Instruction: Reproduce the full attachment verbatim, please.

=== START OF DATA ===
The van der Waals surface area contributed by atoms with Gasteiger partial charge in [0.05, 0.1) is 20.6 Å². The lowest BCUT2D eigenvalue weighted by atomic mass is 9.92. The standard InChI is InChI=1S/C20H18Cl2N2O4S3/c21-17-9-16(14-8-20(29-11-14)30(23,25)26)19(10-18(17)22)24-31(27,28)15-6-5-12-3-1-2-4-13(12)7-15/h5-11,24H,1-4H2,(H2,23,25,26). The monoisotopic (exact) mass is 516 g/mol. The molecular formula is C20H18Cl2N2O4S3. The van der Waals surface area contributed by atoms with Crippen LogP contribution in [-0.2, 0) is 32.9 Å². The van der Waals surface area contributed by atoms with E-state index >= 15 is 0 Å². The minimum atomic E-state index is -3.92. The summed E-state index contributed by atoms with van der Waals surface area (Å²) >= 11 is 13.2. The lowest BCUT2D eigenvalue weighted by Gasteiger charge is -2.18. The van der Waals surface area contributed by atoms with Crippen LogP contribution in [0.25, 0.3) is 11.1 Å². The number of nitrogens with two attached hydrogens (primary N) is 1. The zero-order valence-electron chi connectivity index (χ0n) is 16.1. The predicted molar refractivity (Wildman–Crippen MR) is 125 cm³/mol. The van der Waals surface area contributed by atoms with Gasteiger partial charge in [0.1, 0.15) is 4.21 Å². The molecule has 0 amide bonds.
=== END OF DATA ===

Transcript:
The van der Waals surface area contributed by atoms with Gasteiger partial charge in [0.05, 0.1) is 20.6 Å². The lowest BCUT2D eigenvalue weighted by atomic mass is 9.92. The standard InChI is InChI=1S/C20H18Cl2N2O4S3/c21-17-9-16(14-8-20(29-11-14)30(23,25)26)19(10-18(17)22)24-31(27,28)15-6-5-12-3-1-2-4-13(12)7-15/h5-11,24H,1-4H2,(H2,23,25,26). The monoisotopic (exact) mass is 516 g/mol. The molecular formula is C20H18Cl2N2O4S3. The van der Waals surface area contributed by atoms with Crippen LogP contribution in [-0.2, 0) is 32.9 Å². The van der Waals surface area contributed by atoms with E-state index >= 15 is 0 Å². The minimum atomic E-state index is -3.92. The summed E-state index contributed by atoms with van der Waals surface area (Å²) >= 11 is 13.2. The lowest BCUT2D eigenvalue weighted by Gasteiger charge is -2.18. The van der Waals surface area contributed by atoms with Crippen LogP contribution in [0.25, 0.3) is 11.1 Å². The number of nitrogens with two attached hydrogens (primary N) is 1. The zero-order valence-electron chi connectivity index (χ0n) is 16.1. The predicted molar refractivity (Wildman–Crippen MR) is 125 cm³/mol. The van der Waals surface area contributed by atoms with Gasteiger partial charge in [0.1, 0.15) is 4.21 Å². The molecule has 0 amide bonds.